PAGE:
A community for students.
Here's the question you clicked on:
 0 viewing
Frostbite
 3 years ago
DNAmeltingpoint determination
Frostbite
 3 years ago
DNAmeltingpoint determination

This Question is Closed

Frostbite
 3 years ago
Best ResponseYou've already chosen the best response.1For a oligonucleotid with a selfcomplementary sequence when base pairing antiparallel, how could we relate the equilibrium constant with the meltingpoint temperature and total amount of nucleotid \(C_{T}\) @aaronq

aaronq
 3 years ago
Best ResponseYou've already chosen the best response.3hm have you taken a look at this page? http://en.wikipedia.org/wiki/Nucleic_acid_thermodynamics

Frostbite
 3 years ago
Best ResponseYou've already chosen the best response.1Nope... and it sure say it straight forward.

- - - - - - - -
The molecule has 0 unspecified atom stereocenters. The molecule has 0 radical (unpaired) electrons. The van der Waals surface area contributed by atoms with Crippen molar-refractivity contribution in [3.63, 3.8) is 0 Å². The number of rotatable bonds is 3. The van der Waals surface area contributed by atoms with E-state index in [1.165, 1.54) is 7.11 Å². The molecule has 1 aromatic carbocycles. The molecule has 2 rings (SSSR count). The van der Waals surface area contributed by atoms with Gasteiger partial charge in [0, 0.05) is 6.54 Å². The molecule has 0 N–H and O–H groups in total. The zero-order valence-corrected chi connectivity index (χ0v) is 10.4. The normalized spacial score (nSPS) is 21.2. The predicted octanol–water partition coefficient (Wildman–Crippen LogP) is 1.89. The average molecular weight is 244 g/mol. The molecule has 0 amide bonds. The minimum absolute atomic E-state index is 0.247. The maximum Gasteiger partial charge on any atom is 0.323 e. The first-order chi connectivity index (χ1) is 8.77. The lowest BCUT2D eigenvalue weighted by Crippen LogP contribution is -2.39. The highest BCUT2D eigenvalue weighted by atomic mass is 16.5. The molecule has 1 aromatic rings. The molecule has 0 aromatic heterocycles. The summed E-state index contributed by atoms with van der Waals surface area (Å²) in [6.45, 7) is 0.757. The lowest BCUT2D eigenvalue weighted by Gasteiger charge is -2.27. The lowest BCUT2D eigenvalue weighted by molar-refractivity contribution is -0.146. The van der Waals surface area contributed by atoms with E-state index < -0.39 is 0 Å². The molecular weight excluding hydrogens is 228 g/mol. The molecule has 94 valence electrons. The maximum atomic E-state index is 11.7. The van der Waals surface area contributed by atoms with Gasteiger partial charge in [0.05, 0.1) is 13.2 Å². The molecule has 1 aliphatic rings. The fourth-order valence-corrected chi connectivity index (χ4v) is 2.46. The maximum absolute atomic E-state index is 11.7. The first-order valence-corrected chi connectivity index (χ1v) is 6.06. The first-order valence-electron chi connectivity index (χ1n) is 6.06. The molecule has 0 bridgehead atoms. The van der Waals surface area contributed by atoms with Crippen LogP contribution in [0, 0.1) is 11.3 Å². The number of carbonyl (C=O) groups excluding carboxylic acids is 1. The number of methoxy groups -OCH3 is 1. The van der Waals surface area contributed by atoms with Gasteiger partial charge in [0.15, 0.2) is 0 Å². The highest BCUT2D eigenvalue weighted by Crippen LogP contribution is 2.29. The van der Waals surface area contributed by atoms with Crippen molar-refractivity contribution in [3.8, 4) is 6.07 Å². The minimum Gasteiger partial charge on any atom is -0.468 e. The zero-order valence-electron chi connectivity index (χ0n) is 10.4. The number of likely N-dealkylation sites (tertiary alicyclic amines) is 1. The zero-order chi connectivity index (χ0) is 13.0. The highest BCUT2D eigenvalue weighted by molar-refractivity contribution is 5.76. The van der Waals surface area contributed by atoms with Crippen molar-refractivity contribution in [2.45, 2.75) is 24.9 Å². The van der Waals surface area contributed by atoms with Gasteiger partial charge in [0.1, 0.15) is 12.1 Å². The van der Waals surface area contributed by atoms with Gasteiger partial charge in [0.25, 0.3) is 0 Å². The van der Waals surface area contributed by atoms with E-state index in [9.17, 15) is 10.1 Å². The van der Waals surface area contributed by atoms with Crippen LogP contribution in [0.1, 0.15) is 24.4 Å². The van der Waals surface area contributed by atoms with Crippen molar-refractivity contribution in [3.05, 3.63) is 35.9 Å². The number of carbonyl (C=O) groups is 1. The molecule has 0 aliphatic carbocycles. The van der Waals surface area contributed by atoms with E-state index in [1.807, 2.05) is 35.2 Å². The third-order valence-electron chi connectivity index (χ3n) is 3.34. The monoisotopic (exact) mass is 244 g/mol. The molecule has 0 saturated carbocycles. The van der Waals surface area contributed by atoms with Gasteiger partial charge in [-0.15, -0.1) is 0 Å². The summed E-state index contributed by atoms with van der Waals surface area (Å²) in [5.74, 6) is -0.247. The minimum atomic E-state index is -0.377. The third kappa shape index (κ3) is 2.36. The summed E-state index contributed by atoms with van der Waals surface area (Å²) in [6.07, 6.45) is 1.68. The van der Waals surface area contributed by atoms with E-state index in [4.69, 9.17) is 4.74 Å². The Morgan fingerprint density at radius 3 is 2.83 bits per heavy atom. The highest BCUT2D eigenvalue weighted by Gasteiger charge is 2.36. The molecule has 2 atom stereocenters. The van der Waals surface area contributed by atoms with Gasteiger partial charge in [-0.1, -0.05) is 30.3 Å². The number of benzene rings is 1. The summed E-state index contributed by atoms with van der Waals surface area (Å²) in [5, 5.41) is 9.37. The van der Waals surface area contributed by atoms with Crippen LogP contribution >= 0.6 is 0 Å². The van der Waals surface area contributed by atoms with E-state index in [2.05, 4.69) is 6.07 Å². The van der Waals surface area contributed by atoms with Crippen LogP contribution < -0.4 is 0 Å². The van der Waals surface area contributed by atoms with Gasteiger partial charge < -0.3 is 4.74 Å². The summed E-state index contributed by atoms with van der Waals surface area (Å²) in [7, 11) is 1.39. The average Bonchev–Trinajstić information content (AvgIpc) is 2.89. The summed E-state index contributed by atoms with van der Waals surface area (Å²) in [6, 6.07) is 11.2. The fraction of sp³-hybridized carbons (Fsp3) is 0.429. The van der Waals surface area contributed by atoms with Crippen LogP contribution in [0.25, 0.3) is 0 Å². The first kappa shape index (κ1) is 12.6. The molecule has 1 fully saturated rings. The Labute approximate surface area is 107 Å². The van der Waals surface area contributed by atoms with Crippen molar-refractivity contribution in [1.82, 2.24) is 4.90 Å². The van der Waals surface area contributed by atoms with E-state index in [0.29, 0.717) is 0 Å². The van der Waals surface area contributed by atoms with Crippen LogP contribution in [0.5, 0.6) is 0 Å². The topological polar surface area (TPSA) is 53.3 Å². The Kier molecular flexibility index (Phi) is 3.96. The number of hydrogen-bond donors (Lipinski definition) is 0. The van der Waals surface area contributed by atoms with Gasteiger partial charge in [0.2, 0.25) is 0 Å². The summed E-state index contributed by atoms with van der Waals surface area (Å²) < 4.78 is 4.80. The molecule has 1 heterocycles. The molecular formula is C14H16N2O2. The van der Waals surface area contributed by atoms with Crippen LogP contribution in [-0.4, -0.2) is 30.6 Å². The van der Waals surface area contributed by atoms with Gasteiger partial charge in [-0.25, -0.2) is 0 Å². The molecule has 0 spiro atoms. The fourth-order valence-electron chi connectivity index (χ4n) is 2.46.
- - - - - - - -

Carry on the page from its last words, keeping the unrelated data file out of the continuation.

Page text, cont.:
aaronq
 3 years ago
Best ResponseYou've already chosen the best response.3yeah, you should search it on google, a lot of interesting websites came up. I've, myself, never done this, but it sure is interesting.

Frostbite
 3 years ago
Best ResponseYou've already chosen the best response.1except some of it's logic don't make since to me through their derivation.

Frostbite
 3 years ago
Best ResponseYou've already chosen the best response.1I wish to derive the expression: \[\LARGE \frac{ 1 }{ T_{m} }=\frac{ R }{ \Delta H^\Theta } \ln(C_{T})+\frac{ \Delta S^\Theta }{ \Delta H^\Theta }\]

Frostbite
 3 years ago
Best ResponseYou've already chosen the best response.1A lovely linear line.

Frostbite
 3 years ago
Best ResponseYou've already chosen the best response.1And I bet you got to use the Van Hoff equation.

aaronq
 3 years ago
Best ResponseYou've already chosen the best response.3Thats on the page too, but it's written as the nonreciprocal form

aaronq
 3 years ago
Best ResponseYou've already chosen the best response.3well they said they're assuming no partial binding states, \(T_m\) being defined as 1/2 of \(C_T\) being unhybridized, it makes sense that the total amount is divided by 2.

Frostbite
 3 years ago